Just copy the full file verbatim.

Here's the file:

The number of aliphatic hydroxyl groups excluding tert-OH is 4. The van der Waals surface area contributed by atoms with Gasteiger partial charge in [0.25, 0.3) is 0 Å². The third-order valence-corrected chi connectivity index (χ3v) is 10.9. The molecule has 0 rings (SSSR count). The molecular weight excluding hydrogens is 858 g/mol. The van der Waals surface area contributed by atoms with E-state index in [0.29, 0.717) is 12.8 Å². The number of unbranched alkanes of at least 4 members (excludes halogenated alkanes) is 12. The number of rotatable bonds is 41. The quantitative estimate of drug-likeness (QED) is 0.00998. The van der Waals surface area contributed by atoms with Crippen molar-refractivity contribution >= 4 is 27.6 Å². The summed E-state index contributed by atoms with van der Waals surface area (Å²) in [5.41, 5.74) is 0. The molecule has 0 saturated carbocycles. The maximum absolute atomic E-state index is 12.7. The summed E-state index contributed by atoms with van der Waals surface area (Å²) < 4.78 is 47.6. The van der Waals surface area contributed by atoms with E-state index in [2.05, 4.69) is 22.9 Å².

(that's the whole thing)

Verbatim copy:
The number of aliphatic hydroxyl groups excluding tert-OH is 4. The van der Waals surface area contributed by atoms with Gasteiger partial charge in [0.25, 0.3) is 0 Å². The third-order valence-corrected chi connectivity index (χ3v) is 10.9. The molecule has 0 rings (SSSR count). The molecular weight excluding hydrogens is 858 g/mol. The van der Waals surface area contributed by atoms with E-state index in [0.29, 0.717) is 12.8 Å². The number of unbranched alkanes of at least 4 members (excludes halogenated alkanes) is 12. The number of rotatable bonds is 41. The quantitative estimate of drug-likeness (QED) is 0.00998. The van der Waals surface area contributed by atoms with Crippen molar-refractivity contribution >= 4 is 27.6 Å². The summed E-state index contributed by atoms with van der Waals surface area (Å²) in [5.41, 5.74) is 0. The molecule has 0 saturated carbocycles. The maximum absolute atomic E-state index is 12.7. The summed E-state index contributed by atoms with van der Waals surface area (Å²) < 4.78 is 47.6. The van der Waals surface area contributed by atoms with E-state index in [2.05, 4.69) is 22.9 Å².